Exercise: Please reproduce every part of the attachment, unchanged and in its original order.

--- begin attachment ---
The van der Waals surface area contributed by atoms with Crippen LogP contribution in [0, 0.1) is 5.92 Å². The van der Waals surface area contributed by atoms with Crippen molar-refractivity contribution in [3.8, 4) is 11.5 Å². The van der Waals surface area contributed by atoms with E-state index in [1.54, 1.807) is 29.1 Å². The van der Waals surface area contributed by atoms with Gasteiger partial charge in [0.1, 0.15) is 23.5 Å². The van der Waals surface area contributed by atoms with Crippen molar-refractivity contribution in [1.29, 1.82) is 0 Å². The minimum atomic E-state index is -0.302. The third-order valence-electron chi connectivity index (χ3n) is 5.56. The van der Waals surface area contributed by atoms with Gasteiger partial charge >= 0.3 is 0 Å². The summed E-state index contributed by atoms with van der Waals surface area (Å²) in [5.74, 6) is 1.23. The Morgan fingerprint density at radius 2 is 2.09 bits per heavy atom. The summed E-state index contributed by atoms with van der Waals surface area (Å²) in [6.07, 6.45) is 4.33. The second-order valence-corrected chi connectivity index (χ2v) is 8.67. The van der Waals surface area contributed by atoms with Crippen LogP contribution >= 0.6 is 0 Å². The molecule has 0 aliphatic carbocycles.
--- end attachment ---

The van der Waals surface area contributed by atoms with Crippen LogP contribution in [0, 0.1) is 5.92 Å². The van der Waals surface area contributed by atoms with Crippen molar-refractivity contribution in [3.8, 4) is 11.5 Å². The van der Waals surface area contributed by atoms with E-state index in [1.54, 1.807) is 29.1 Å². The van der Waals surface area contributed by atoms with Gasteiger partial charge in [0.1, 0.15) is 23.5 Å². The van der Waals surface area contributed by atoms with Crippen molar-refractivity contribution in [1.29, 1.82) is 0 Å². The minimum atomic E-state index is -0.302. The third-order valence-electron chi connectivity index (χ3n) is 5.56. The van der Waals surface area contributed by atoms with Gasteiger partial charge >= 0.3 is 0 Å². The summed E-state index contributed by atoms with van der Waals surface area (Å²) in [5.74, 6) is 1.23. The Morgan fingerprint density at radius 2 is 2.09 bits per heavy atom. The summed E-state index contributed by atoms with van der Waals surface area (Å²) in [6.07, 6.45) is 4.33. The second-order valence-corrected chi connectivity index (χ2v) is 8.67. The van der Waals surface area contributed by atoms with Crippen LogP contribution >= 0.6 is 0 Å². The molecule has 0 aliphatic carbocycles.